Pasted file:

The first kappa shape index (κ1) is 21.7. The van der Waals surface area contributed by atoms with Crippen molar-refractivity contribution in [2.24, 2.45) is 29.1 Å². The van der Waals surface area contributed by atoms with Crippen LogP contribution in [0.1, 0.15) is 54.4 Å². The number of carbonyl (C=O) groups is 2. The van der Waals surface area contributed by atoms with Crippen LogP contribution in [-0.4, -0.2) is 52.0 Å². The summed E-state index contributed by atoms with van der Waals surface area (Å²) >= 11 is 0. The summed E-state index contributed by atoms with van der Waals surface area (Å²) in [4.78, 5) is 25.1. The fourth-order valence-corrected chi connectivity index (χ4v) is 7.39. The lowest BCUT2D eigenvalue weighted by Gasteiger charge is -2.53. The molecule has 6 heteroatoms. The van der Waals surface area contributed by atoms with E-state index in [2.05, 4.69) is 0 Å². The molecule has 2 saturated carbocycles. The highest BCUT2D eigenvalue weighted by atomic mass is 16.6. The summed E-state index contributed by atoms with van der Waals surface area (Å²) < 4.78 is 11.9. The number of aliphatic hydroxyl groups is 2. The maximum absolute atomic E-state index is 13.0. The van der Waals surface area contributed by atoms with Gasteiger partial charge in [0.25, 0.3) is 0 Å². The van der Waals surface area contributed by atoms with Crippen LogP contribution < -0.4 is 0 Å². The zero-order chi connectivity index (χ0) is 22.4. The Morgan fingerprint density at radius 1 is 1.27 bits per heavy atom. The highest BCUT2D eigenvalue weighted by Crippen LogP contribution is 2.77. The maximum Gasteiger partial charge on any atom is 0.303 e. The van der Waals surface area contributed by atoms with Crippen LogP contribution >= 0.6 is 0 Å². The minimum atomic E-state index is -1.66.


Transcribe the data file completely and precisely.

The first kappa shape index (κ1) is 21.7. The van der Waals surface area contributed by atoms with Crippen molar-refractivity contribution in [2.24, 2.45) is 29.1 Å². The van der Waals surface area contributed by atoms with Crippen LogP contribution in [0.1, 0.15) is 54.4 Å². The number of carbonyl (C=O) groups is 2. The van der Waals surface area contributed by atoms with Crippen LogP contribution in [-0.4, -0.2) is 52.0 Å². The summed E-state index contributed by atoms with van der Waals surface area (Å²) >= 11 is 0. The summed E-state index contributed by atoms with van der Waals surface area (Å²) in [4.78, 5) is 25.1. The fourth-order valence-corrected chi connectivity index (χ4v) is 7.39. The lowest BCUT2D eigenvalue weighted by Gasteiger charge is -2.53. The molecule has 6 heteroatoms. The van der Waals surface area contributed by atoms with E-state index in [2.05, 4.69) is 0 Å². The molecule has 2 saturated carbocycles. The highest BCUT2D eigenvalue weighted by atomic mass is 16.6. The summed E-state index contributed by atoms with van der Waals surface area (Å²) < 4.78 is 11.9. The number of aliphatic hydroxyl groups is 2. The maximum absolute atomic E-state index is 13.0. The van der Waals surface area contributed by atoms with Gasteiger partial charge in [0.25, 0.3) is 0 Å². The van der Waals surface area contributed by atoms with Crippen LogP contribution < -0.4 is 0 Å². The zero-order chi connectivity index (χ0) is 22.4. The Morgan fingerprint density at radius 1 is 1.27 bits per heavy atom. The highest BCUT2D eigenvalue weighted by Crippen LogP contribution is 2.77. The maximum Gasteiger partial charge on any atom is 0.303 e. The van der Waals surface area contributed by atoms with Crippen LogP contribution >= 0.6 is 0 Å². The minimum atomic E-state index is -1.66.